|Publication number||US4547936 A|
|Application number||US 06/613,487|
|Publication date||Oct 22, 1985|
|Filing date||May 24, 1984|
|Priority date||May 24, 1983|
|Also published as||DE129516T1, DE3462805D1, EP0129516A1, EP0129516B1|
|Publication number||06613487, 613487, US 4547936 A, US 4547936A, US-A-4547936, US4547936 A, US4547936A|
|Original Assignee||Fonderie Officine Riunite Ing. Graziano Di L. Graziano & C.S.A.S.|
|Export Citation||BiBTeX, EndNote, RefMan|
|Patent Citations (4), Referenced by (11), Classifications (10), Legal Events (4)|
|External Links: USPTO, USPTO Assignment, Espacenet|
The present invention relates to drawing apparatus for webs of natural or synthetic textile fibres. More particularly, the invention relates to drawing apparatus used in the continuous production of non-woven textiles by drawing of several layers obtained by successive carding and cross-lapping operations.
The drawing apparatus of the invention is of the type comprising several roll pairs, the peripheral velocity of the rolls of each pair being greater than the peripheral velocity of the preceding pair in the direction of advance of the web.
In drawing apparatus of this type known from the prior art (see for example British Pat. No. 1,412,732), it has been proposed to use rolls with slightly roughened surfaces to increase the grip of the rolls on the web.
However, such known drawing apparatus needs a large number of pairs of rolls in order to achieve high drawing values and does not allow uniform drawing to be achieved; one result of this is the possible formation of holes in the drawn web.
The object of the present invention is to provide drawing apparatus of the type specified above which allows high drawing ratios to be achieved with a smaller number of pairs of rolls, without prejudicing the quality of the web and particularly without giving rise to holes in the drawn web.
In order to achieve this object, the present invention provides drawing apparatus of the type specified above in which each of the rolls of each roll pair has a resilient covering constituted by highly flexible steel wires that extend substantially radially, and in that a respective smaller-diameter smooth roller is interposed between each pair of covered rolls and the following roll pair, the peripheral velocity of each smooth roller being equal to that of the following roll pair, and the disposition of the smooth rollers being such as to impart a sinuous path to the web and maintain the web in engagement with the metal wires of the rolls over substantial arcs.
Further characteristics and advantages of the present invention will become apparent from the description which follows with reference to the appended drawings, provided purely by way of non-limiting example, in which:
FIG. 1 is a schematic elevational view of drawing apparatus according to the present invention, and
FIG. 2 is a partial view on an enlarged scale of a pair of rolls of the drawing apparatus illustrated in FIG. 1.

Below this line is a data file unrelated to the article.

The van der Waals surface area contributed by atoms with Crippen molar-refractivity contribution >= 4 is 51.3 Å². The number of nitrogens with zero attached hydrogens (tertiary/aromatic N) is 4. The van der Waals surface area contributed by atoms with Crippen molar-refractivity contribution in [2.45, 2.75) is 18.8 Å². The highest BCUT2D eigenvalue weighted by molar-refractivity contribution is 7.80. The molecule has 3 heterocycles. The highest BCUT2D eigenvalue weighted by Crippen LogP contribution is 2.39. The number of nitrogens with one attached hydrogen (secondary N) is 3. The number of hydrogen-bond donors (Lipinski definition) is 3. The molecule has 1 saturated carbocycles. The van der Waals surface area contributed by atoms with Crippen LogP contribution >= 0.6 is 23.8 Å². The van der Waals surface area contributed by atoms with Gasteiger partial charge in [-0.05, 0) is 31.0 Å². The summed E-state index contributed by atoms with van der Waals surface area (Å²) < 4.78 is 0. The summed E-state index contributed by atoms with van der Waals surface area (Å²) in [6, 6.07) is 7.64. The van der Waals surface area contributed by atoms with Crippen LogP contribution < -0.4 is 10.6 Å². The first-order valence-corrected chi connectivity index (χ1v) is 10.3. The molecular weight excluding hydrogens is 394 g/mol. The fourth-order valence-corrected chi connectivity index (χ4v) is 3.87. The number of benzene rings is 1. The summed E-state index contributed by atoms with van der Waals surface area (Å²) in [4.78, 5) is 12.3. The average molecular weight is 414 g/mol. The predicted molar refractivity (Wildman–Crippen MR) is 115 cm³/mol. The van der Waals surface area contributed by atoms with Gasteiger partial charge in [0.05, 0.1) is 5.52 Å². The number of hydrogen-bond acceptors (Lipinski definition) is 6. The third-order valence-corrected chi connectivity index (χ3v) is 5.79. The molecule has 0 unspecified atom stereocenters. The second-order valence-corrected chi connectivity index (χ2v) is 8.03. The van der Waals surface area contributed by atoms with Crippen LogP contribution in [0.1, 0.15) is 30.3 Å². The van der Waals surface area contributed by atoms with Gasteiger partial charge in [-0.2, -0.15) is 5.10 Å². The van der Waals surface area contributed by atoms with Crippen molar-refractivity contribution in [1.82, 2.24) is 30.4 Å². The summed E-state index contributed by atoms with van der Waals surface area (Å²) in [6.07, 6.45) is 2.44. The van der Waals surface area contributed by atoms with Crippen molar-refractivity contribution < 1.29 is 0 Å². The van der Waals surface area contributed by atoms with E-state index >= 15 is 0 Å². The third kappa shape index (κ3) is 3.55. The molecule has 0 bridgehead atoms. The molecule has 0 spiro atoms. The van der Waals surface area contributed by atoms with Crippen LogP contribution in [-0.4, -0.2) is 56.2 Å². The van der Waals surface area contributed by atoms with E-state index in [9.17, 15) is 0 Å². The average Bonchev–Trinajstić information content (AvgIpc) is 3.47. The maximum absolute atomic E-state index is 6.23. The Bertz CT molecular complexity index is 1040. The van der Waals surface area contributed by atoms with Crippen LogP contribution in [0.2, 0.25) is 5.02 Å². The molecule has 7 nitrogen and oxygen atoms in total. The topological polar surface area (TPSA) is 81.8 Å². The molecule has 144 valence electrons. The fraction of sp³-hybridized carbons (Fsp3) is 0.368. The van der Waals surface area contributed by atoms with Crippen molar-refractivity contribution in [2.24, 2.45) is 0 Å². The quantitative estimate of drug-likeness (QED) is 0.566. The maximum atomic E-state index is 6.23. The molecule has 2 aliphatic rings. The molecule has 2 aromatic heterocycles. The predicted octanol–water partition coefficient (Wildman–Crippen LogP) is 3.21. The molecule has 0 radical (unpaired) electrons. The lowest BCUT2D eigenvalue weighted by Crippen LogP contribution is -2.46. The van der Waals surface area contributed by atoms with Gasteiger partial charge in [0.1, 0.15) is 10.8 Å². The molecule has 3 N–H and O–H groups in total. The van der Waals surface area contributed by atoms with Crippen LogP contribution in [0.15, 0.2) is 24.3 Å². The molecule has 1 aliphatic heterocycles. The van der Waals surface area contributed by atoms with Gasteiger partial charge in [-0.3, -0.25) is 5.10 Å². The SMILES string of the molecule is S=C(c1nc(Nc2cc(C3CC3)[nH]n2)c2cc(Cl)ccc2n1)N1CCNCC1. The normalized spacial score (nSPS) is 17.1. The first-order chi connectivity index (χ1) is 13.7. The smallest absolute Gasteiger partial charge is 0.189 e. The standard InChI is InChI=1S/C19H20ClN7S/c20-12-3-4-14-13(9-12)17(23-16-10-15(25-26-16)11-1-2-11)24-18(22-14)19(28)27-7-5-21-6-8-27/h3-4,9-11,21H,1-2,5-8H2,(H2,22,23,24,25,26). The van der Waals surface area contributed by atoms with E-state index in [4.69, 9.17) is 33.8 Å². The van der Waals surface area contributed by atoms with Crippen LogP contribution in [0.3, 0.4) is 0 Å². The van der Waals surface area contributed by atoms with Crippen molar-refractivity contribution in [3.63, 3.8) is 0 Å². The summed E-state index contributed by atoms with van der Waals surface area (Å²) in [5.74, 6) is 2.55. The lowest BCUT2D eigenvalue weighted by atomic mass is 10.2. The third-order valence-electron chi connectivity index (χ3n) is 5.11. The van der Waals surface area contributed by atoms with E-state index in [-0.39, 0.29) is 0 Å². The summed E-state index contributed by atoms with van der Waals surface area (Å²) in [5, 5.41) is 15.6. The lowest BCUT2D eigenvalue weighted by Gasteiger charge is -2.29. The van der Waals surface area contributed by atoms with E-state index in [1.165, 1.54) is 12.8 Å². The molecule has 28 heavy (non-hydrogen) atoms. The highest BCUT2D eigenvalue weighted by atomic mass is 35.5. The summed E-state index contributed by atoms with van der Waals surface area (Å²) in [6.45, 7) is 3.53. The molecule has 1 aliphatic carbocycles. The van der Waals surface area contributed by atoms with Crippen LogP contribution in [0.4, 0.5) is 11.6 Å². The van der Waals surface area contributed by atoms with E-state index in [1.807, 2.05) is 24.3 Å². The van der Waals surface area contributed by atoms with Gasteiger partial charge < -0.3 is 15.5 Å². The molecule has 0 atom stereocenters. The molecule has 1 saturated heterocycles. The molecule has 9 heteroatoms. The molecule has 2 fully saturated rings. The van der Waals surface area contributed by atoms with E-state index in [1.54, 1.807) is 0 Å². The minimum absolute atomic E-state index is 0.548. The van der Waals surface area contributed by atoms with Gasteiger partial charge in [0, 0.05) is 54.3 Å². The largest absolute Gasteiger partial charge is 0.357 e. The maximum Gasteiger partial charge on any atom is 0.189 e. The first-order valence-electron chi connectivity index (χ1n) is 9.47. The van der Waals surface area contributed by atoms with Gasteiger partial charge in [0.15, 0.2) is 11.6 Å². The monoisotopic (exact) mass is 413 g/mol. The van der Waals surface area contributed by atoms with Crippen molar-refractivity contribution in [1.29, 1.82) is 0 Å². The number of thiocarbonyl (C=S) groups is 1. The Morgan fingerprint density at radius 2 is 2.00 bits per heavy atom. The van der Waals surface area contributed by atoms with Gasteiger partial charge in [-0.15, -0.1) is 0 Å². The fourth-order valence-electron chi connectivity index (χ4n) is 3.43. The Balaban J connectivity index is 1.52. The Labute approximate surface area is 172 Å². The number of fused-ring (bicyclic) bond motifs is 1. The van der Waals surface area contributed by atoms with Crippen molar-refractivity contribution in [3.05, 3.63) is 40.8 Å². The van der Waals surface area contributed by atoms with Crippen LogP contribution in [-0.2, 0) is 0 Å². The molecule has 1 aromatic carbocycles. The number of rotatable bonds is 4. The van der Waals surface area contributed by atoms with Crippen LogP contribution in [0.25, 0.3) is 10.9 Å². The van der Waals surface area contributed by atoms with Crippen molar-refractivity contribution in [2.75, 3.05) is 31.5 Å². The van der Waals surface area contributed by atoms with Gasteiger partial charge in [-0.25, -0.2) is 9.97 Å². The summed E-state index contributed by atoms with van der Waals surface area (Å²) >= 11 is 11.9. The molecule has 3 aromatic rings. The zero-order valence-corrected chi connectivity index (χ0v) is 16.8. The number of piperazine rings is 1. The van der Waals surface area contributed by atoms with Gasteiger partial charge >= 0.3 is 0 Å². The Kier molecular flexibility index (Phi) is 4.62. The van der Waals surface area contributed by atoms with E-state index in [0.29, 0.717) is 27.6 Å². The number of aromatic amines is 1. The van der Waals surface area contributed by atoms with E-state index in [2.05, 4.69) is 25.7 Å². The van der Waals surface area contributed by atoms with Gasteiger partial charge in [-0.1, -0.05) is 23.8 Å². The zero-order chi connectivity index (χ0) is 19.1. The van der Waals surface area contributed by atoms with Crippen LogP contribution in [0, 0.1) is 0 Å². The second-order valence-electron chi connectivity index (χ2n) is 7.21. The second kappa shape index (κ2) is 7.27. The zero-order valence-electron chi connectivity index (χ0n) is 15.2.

The drawing apparatus illustrated in FIG. 1 includes an inlet group A, an intermediate drawing group B, an outlet drawing group C, and an outlet group D.
Reference numeral 1 indicates a conveyor belt which feeds a thick web M continuously to the drawing apparatus, the web M being obtained in known manner by successive carding of textile fibres and lapping of the web leaving the carding machine.
A continuous belt 2 compresses the web M against the conveyor 1 which feeds the web to the inlet group A. The inlet group A is constituted by a pair of rolls 3, 4 each having a resilient covering, respectively 3a and 4a, constituted by highly flexible steel wires which extend substantially radially.
The rolls 3, 4 are driven by drive means (not shown) such that they have a peripheral velocity slightly greater than the velocity of the belts 1 and 2.
The minimum distance between the resilient coverings 3a, 4a of the rolls 3, 4 measured in the zone S, that is, in the plane in which the axes of the two rolls lie, is of the order of several millimeters, for example 2-3 millimeters.
The intermediate drawing group B includes a pair of drawing rolls 5, 6 each covered with a resilient covering, respectively 5a, 6a, and working in conjunction with a smooth roller 7 of smaller diameter which is interposed between the pairs of rolls 3, 4 and 5, 6 and cooperates with the upper rolls 3 and 5.
The minimum distance between the resilient coverings 5a, 6a of the rolls 5, 6 measured in the zone T is equal to the minimum distance between the coverings of the rolls 3 and 4, while the minimum distance between the covering 5a and the roller 7 measured in the zone U is slightly greater and is, for example, 5-10 mm. The minimum distance between the covering 3a, and the roller 7 is still greater and is, for example, 10-15 mm.
The numerical values provided above by way of example refer to the case of a web having a weight per unit of surface area at the outlet from the drawing apparatus of between 30 and 100 g/m2. Such values must be increased proportionally for webs having unitary weights above 100 g/m2 at the apparatus outlet.
The rolls 5, 6 and roller 7 are all driven by the drive means including the connecting means 7' at the same peripheral velocity which is greater than that of the rolls 3 and 4.
The intermediate drawing group B may include two or more pairs of drawing rolls instead of a single pair as illustrated. In fact, the number of pairs of drawing rolls may vary in dependence on the maximum drawing ratio which it is desired to achieve, given that in order to achieve high drawing ratios together with a good quality of the web, it is essential to effect drawing in small increments.
The outlet drawing group C is constituted by a pair of rolls 8, 9, both having resilient coverings, respectively 8a, 9a and working in conjunction with a smooth roller 10 of smaller diameter interposed between the pairs of rolls 5, 6 and 8, 9 and cooperating with the lower rolls 6 and 9.